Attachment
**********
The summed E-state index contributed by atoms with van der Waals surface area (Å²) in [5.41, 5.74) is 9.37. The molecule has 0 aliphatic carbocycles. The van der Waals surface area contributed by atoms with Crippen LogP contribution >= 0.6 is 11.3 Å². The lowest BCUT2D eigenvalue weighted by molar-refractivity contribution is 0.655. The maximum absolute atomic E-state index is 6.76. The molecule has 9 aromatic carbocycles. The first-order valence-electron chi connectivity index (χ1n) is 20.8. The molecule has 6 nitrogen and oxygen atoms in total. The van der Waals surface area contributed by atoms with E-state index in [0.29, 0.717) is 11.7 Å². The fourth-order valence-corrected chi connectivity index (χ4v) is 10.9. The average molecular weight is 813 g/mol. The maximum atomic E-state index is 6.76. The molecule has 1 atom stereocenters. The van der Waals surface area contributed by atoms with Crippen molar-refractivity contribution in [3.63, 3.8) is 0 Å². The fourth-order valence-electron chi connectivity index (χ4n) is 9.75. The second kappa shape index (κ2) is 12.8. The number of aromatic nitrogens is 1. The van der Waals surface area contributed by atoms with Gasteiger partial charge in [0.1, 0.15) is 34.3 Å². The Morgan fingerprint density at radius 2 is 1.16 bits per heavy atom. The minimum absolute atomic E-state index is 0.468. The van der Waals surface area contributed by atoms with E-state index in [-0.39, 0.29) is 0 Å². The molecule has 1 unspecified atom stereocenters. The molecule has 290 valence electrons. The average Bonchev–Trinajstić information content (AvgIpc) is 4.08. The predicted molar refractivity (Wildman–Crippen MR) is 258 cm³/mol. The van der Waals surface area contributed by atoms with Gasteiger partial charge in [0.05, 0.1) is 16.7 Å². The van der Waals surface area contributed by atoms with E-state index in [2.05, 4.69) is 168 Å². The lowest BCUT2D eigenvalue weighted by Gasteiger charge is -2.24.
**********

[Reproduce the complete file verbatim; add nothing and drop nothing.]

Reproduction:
The summed E-state index contributed by atoms with van der Waals surface area (Å²) in [5.41, 5.74) is 9.37. The molecule has 0 aliphatic carbocycles. The van der Waals surface area contributed by atoms with Crippen LogP contribution >= 0.6 is 11.3 Å². The lowest BCUT2D eigenvalue weighted by molar-refractivity contribution is 0.655. The maximum absolute atomic E-state index is 6.76. The molecule has 9 aromatic carbocycles. The first-order valence-electron chi connectivity index (χ1n) is 20.8. The molecule has 6 nitrogen and oxygen atoms in total. The van der Waals surface area contributed by atoms with E-state index in [0.29, 0.717) is 11.7 Å². The fourth-order valence-corrected chi connectivity index (χ4v) is 10.9. The average molecular weight is 813 g/mol. The maximum atomic E-state index is 6.76. The molecule has 1 atom stereocenters. The van der Waals surface area contributed by atoms with Crippen molar-refractivity contribution in [3.63, 3.8) is 0 Å². The fourth-order valence-electron chi connectivity index (χ4n) is 9.75. The second kappa shape index (κ2) is 12.8. The number of aromatic nitrogens is 1. The van der Waals surface area contributed by atoms with Gasteiger partial charge in [0.1, 0.15) is 34.3 Å². The Morgan fingerprint density at radius 2 is 1.16 bits per heavy atom. The minimum absolute atomic E-state index is 0.468. The van der Waals surface area contributed by atoms with E-state index in [-0.39, 0.29) is 0 Å². The molecule has 1 unspecified atom stereocenters. The molecule has 290 valence electrons. The average Bonchev–Trinajstić information content (AvgIpc) is 4.08. The predicted molar refractivity (Wildman–Crippen MR) is 258 cm³/mol. The van der Waals surface area contributed by atoms with Gasteiger partial charge in [0.05, 0.1) is 16.7 Å². The van der Waals surface area contributed by atoms with E-state index in [2.05, 4.69) is 168 Å². The lowest BCUT2D eigenvalue weighted by Gasteiger charge is -2.24.